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DoU Forum / Major League Discussion / Rounding the Bases: Has Juan Franci

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Ryan Topp

Posts: 683

Welcome to Rounding the Bases, the weekly column where Ryan Topp and Steve Garczynski discuss the big questiosn facing the Brewers this week. You can continue the discussion on Twitter by Following @RyanTopp and @Steve Garczynski.

Ryan Topp:

As the Brewers continue their march towards a trade deadline sell off and a top-five pick in the 2014 Draft, it’s been hard at times to find things to be legitimately excited about. Sure, Jean Segura and Carlos Gomez are both having wonderful, all-star level seasons, and look a lot like pieces around which a good team can be built. Rickie Weeks and Jonathan Lucroy both have gotten hot after slow starts, and Kyle Lohse has been roughly as good as could have been reasonably expected, but those aren’t really “exciting” things.

Then on June 3rd, in a move that seemed anything but scintillating, the Brewers traded minor leaguer Thomas Keeling to the Braves for a soon-to-be 26-year-old corner infielder Juan Francisco. After getting only one hit in his first 28 trips to the plate with the Brewers, Francisco has heated up quite a bit, hitting .306/.380/.661 with six home runs since.  Obviously a small sample, but it’s still interesting.

So, are you excited about Francisco?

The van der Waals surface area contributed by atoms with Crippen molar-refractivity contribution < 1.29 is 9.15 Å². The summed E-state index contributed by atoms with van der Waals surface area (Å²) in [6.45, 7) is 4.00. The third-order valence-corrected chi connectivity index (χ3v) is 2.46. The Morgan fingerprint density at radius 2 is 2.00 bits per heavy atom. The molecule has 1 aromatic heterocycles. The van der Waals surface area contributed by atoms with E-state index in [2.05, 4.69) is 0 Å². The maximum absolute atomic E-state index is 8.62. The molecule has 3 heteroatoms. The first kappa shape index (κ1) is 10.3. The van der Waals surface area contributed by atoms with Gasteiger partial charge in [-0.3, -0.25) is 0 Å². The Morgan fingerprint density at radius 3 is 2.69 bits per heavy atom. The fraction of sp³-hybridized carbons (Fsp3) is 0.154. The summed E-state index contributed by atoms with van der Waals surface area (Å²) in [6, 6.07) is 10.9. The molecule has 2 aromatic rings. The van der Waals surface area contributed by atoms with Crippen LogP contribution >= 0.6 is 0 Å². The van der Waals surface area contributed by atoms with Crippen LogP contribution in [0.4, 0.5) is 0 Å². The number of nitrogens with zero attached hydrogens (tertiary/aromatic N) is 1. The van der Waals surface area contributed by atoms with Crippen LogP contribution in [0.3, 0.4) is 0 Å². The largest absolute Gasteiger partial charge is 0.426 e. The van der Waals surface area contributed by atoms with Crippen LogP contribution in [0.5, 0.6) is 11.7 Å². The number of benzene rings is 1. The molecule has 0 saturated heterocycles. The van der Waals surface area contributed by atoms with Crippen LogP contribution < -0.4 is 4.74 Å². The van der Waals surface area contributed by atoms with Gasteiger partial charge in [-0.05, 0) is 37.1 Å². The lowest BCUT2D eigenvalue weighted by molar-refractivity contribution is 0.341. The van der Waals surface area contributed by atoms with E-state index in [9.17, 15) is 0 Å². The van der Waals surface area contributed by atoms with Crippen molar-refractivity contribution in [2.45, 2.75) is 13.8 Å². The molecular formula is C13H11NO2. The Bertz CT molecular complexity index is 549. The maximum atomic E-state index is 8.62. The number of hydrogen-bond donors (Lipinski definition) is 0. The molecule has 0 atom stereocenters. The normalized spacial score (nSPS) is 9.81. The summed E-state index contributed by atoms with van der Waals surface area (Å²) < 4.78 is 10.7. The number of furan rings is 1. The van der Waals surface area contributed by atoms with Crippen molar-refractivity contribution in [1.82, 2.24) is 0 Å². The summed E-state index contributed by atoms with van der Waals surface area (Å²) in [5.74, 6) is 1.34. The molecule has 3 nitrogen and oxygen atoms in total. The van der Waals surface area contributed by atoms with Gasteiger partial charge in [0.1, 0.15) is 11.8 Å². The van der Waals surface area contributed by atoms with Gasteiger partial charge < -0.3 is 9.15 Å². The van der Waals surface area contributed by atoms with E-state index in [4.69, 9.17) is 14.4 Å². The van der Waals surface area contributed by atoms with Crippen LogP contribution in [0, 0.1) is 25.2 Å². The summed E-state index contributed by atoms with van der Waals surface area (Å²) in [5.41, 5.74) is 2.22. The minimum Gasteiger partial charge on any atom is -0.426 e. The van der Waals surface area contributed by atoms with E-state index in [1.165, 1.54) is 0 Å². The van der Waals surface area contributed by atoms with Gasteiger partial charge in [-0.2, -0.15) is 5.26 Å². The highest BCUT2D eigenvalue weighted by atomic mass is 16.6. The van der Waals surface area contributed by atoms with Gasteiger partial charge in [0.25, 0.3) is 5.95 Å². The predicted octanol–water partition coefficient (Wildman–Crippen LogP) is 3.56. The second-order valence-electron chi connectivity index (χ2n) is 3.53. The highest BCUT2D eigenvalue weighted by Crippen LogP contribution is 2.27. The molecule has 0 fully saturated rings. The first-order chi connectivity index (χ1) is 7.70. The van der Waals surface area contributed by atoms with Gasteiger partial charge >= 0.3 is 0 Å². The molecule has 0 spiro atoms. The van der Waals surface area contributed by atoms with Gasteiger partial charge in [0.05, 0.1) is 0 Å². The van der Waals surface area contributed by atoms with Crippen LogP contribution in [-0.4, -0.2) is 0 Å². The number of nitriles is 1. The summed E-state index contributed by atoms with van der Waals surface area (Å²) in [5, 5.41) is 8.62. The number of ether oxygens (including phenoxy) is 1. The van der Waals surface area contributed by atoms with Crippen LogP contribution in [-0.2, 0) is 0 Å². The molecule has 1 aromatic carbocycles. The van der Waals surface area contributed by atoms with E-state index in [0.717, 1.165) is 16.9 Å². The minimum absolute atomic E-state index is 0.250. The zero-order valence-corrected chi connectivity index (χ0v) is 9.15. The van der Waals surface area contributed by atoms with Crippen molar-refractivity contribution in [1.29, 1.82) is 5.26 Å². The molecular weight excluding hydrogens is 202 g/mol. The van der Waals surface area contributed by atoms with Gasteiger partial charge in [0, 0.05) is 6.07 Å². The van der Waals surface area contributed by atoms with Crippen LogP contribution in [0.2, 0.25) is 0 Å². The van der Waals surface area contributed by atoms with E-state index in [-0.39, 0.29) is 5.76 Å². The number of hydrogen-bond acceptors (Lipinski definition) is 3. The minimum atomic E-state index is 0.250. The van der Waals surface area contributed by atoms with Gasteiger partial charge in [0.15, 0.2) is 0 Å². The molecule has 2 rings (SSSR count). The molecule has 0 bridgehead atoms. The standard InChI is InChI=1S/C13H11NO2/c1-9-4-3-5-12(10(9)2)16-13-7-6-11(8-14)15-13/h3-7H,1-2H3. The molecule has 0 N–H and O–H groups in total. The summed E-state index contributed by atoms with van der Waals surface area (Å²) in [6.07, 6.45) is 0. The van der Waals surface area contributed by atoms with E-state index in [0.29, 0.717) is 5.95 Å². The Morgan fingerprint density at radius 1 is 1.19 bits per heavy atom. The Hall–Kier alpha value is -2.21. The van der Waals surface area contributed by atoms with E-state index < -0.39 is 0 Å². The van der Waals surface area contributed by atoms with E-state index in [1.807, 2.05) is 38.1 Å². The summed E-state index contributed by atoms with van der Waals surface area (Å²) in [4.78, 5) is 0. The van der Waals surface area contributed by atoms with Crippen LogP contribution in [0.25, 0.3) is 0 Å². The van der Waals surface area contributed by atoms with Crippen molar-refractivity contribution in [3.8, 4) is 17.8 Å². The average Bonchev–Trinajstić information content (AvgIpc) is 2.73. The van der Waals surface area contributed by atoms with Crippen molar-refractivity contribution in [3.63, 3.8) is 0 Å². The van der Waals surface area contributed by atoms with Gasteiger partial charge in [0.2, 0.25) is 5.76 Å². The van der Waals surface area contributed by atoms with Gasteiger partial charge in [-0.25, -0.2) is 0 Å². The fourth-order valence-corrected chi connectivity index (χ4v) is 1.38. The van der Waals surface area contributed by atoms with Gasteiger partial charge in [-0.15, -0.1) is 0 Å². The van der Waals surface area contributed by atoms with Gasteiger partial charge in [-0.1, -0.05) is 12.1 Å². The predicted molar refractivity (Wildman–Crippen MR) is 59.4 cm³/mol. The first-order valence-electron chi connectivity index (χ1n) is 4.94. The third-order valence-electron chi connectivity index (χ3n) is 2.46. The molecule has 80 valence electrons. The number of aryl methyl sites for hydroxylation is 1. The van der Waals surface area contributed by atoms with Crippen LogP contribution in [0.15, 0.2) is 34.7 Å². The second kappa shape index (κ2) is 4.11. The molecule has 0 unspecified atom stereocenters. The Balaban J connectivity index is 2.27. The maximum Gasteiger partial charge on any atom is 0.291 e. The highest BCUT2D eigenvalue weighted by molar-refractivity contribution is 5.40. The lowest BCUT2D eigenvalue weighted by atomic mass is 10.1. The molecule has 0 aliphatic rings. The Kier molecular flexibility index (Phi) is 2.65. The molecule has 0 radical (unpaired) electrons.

Steve Garczynski:

Excited? That’s an overstatement. Intrigued is probably a better way to describe my interest in Juan Francisco. He’s always been more of a one big tool guy (power) than a well rounded player. Every year that he was listed in the Baseball Prospectus Reds Top 11 Prospects, Kevin Goldstein noted that he had a “swing at everything approach,” and he showed very little progress from year to year.

2008: Francisco needs to work on his approach… or work on having any approach at all after racking up 161 strikeouts against just 23 walks last year. He’ll swing at anything, anytime and consistently finds himself behind in the count.

2009: Francisco will swing at any pitch thrown to him, showing almost nothing in the way of an approach or strike-zone control.

2010: In three full minor-league seasons, Francisco has struck out 399 times in 394 games while drawing only 50 walks, so to say his approach needs work is being kind, as he flails at nearly all secondary pitches, no matter the location.

2011: He has always been an impatient hitter, and still chases the same outside breaking balls that he did three years ago.

That hasn’t really changed in the majors. In 62 games this season, he’s struck out 68 times, continuing the trend he started in the minor leagues. I’m not going to freak out about a guy who strikes out if it comes with a hefty amount of power. Still, it worries me that his hit tool might not play long-term. I view Francisco as a fun player to have at first base, especially on a bad team that needs someone to fill when their plans fall apart like the Brewers’ with Hart’s injuries. It’s hard to view him as a guy who has much value beyond the next season or two.

Ryan Topp:

That assessment may turn out to be true. He’s clearly a flawed player, most notably he’s struggled his entire career hitting lefties, posting a miserable .170/.204/.205 line in limited plate appearances against them. If he ever going to become an everyday starter, that is obviously going to have to be improved upon.

Still, there is considerable reason for optimism that he is turning it around when it comes to the plate discipline aspect of his game offensively. Since he just his the 600 career plate appearance mark and they’re spread out over parts of five seasons, we’re going to be dealing with some small samples, but there is some evidence to suggest that he’s getting better.

Year Swing% O-Swing% BB% K%
2011 57.4 45.2 4.1 24.7
2012 55.2 43.4 5.4 34.1
2013 51.9 39.7 7.9 31.8